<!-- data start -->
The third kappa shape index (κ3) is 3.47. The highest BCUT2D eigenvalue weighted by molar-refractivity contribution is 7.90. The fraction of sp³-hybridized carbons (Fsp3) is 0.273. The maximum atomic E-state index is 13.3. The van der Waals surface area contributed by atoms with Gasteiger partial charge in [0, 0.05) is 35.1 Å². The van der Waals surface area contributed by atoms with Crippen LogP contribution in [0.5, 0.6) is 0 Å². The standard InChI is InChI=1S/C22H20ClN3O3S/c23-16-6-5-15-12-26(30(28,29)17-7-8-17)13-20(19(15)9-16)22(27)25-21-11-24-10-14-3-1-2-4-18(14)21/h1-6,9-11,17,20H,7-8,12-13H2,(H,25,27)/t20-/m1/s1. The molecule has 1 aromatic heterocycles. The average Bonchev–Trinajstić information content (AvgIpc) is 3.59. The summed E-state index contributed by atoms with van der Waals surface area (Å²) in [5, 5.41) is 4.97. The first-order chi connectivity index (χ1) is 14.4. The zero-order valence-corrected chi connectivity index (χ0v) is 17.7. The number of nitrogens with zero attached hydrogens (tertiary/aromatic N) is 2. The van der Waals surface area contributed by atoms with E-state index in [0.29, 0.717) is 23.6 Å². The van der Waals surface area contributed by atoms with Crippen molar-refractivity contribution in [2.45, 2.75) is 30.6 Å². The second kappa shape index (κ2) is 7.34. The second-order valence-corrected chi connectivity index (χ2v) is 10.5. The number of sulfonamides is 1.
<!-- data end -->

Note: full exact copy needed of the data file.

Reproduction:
The third kappa shape index (κ3) is 3.47. The highest BCUT2D eigenvalue weighted by molar-refractivity contribution is 7.90. The fraction of sp³-hybridized carbons (Fsp3) is 0.273. The maximum atomic E-state index is 13.3. The van der Waals surface area contributed by atoms with Gasteiger partial charge in [0, 0.05) is 35.1 Å². The van der Waals surface area contributed by atoms with Crippen LogP contribution in [0.5, 0.6) is 0 Å². The standard InChI is InChI=1S/C22H20ClN3O3S/c23-16-6-5-15-12-26(30(28,29)17-7-8-17)13-20(19(15)9-16)22(27)25-21-11-24-10-14-3-1-2-4-18(14)21/h1-6,9-11,17,20H,7-8,12-13H2,(H,25,27)/t20-/m1/s1. The molecule has 1 aromatic heterocycles. The average Bonchev–Trinajstić information content (AvgIpc) is 3.59. The summed E-state index contributed by atoms with van der Waals surface area (Å²) in [5, 5.41) is 4.97. The first-order chi connectivity index (χ1) is 14.4. The zero-order valence-corrected chi connectivity index (χ0v) is 17.7. The number of nitrogens with zero attached hydrogens (tertiary/aromatic N) is 2. The van der Waals surface area contributed by atoms with E-state index in [0.29, 0.717) is 23.6 Å². The van der Waals surface area contributed by atoms with Crippen molar-refractivity contribution in [2.45, 2.75) is 30.6 Å². The second kappa shape index (κ2) is 7.34. The second-order valence-corrected chi connectivity index (χ2v) is 10.5. The number of sulfonamides is 1.